Monday, March 21, 2016

Fever 1793 by Laurie Halse Anderson

Fever 1793My name is Matilda. Yellow Fever is spreading throughout Philadelphia, and many of our neighbors are fleeing the city. Catching the fever will most certainly result in death. My mother, grandfather, and I are doing our best to keep the coffee house going, but fear of the fever makes people crazy. My mother orders me out of the city after she falls ill. My grandfather and I are left stranded, and the next thing I know, I wake up in a hospital with the fever, waiting to see if it will kill me too. 

Books like this are attractive, because they're based on actual people and events. The author captures the paranoia that goes with a deadly disease spreading across Philadelphia. The cause is unknown, so the medical treatments are pure guesswork. I was happy to see Maddie finally realizing blood-letting actually harms the patients! Her character displays great courage and determination against overwhelming physical and emotional obstacles. The plot has little action, but the epidemic creates a compelling problem. Lovers of historical fiction will savor this book.

Tuesday, March 8, 2016

One Crazy Summer by Rita Williams-Garcia

One Crazy Summer (Gaither Sisters, #1)My name is Delphine. Papa is sending my sisters and I to Oakland to spend a month with Cecile, our mama, for the next month. But Cecilie left us when Fern was just a baby, and she don't want us around. She says she never asked for us to come and won't even let us go in the kitchen for a glass of water! She sends us to Ming's for Chinese food cause she won't cook, and we have to walk to the Center every morning for breakfast. The Black Panthers run the Center, Cecilie prints posters for them too, and I'm scared we might get hurt. The Panthers protest against the police for the rights of us colored people, and we color posters for them after eating breakfast. The police don't like the Panthers, and I heard about a boy, only a couple years older than me, who was shot down right in the middle of the street! I have a bad feeling about the rally in two weeks, but I'll never forget what happens there.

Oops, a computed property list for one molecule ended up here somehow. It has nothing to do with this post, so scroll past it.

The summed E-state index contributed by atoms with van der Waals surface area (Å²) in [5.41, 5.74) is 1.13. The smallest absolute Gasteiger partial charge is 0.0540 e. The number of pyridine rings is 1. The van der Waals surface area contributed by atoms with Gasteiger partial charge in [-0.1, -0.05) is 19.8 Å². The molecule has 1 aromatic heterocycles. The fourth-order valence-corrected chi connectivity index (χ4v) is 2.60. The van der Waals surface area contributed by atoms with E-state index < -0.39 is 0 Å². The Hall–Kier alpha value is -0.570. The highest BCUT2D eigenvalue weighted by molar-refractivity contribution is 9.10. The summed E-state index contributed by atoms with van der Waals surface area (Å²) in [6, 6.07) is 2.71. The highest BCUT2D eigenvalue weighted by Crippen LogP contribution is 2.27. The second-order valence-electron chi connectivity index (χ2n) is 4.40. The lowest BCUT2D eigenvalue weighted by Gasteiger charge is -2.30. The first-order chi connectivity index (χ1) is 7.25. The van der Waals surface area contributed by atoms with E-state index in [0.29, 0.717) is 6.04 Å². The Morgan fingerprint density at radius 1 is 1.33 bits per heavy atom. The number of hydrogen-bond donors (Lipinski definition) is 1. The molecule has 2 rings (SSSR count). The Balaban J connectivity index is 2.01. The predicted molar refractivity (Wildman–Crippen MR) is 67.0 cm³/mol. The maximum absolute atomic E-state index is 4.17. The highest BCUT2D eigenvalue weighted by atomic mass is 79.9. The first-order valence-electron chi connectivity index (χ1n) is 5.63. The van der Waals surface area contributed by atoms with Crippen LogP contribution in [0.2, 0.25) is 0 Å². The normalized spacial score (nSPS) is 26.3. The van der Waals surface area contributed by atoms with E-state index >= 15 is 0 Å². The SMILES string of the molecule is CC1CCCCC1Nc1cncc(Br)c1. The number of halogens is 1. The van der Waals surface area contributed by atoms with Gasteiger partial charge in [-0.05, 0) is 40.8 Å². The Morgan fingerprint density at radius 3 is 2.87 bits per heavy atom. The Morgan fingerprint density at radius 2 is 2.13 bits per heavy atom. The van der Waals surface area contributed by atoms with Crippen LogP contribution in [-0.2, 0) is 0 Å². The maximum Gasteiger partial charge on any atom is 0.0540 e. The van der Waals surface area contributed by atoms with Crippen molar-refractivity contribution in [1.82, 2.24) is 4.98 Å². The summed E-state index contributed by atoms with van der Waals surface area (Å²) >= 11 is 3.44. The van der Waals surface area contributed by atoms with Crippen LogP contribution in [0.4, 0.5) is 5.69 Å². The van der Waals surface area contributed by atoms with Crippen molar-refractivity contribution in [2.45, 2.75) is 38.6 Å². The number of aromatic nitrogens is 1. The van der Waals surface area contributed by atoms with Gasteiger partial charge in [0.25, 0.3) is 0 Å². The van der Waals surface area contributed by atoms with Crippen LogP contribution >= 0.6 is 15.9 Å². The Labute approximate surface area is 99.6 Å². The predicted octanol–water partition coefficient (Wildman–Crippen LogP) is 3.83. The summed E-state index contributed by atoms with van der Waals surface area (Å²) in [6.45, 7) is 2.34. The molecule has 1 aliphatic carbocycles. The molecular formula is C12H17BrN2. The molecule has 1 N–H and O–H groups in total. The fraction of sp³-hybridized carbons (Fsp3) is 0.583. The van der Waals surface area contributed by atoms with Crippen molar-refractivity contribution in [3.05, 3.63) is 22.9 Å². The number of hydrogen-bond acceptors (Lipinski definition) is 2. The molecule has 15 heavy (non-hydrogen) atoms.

This story takes place in the early sixties during the civil rights movement. It shares the frustrations and anger of minorities during that time, and it shares the frustrations and anger of daughters trying to understand a mother who abandoned them. The author describes the mother's lack of emotions toward her kids, and the resolution doesn't satisfy my frustrations toward her. I enjoyed the closeness of the girls and how they stuck up for each other. I was surprised and amused by Fern's poem at the rally. Who would have thought this little girl could steal the show at a civil rights demonstration?